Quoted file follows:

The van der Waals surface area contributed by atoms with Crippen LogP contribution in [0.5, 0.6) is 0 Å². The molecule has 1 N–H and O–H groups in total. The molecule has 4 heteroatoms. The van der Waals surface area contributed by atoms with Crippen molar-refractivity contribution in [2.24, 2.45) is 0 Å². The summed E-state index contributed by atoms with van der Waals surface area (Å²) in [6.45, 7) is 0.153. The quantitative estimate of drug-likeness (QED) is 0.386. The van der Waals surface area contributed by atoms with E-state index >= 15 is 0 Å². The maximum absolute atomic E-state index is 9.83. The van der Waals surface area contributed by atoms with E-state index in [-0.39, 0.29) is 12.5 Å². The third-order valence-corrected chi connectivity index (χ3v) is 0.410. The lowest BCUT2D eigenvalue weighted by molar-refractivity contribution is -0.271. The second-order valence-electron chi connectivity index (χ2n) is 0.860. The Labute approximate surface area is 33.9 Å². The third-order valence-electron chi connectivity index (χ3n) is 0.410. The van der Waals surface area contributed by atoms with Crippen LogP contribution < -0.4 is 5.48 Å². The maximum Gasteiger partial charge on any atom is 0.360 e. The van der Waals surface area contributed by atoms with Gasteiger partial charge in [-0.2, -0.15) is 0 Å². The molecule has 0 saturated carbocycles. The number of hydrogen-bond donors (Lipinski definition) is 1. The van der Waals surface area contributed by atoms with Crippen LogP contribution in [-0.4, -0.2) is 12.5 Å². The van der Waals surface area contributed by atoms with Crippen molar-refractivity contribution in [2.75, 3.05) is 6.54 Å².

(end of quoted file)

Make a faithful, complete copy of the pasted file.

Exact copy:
The van der Waals surface area contributed by atoms with Crippen LogP contribution in [0.5, 0.6) is 0 Å². The molecule has 1 N–H and O–H groups in total. The molecule has 4 heteroatoms. The van der Waals surface area contributed by atoms with Crippen molar-refractivity contribution in [2.24, 2.45) is 0 Å². The summed E-state index contributed by atoms with van der Waals surface area (Å²) in [6.45, 7) is 0.153. The quantitative estimate of drug-likeness (QED) is 0.386. The van der Waals surface area contributed by atoms with E-state index >= 15 is 0 Å². The maximum absolute atomic E-state index is 9.83. The van der Waals surface area contributed by atoms with E-state index in [-0.39, 0.29) is 12.5 Å². The third-order valence-corrected chi connectivity index (χ3v) is 0.410. The lowest BCUT2D eigenvalue weighted by molar-refractivity contribution is -0.271. The second-order valence-electron chi connectivity index (χ2n) is 0.860. The Labute approximate surface area is 33.9 Å². The third-order valence-electron chi connectivity index (χ3n) is 0.410. The van der Waals surface area contributed by atoms with Crippen LogP contribution < -0.4 is 5.48 Å². The maximum Gasteiger partial charge on any atom is 0.360 e. The van der Waals surface area contributed by atoms with Gasteiger partial charge in [-0.2, -0.15) is 0 Å². The molecule has 0 saturated carbocycles. The number of hydrogen-bond donors (Lipinski definition) is 1. The van der Waals surface area contributed by atoms with Crippen LogP contribution in [-0.4, -0.2) is 12.5 Å². The van der Waals surface area contributed by atoms with Crippen molar-refractivity contribution in [2.75, 3.05) is 6.54 Å².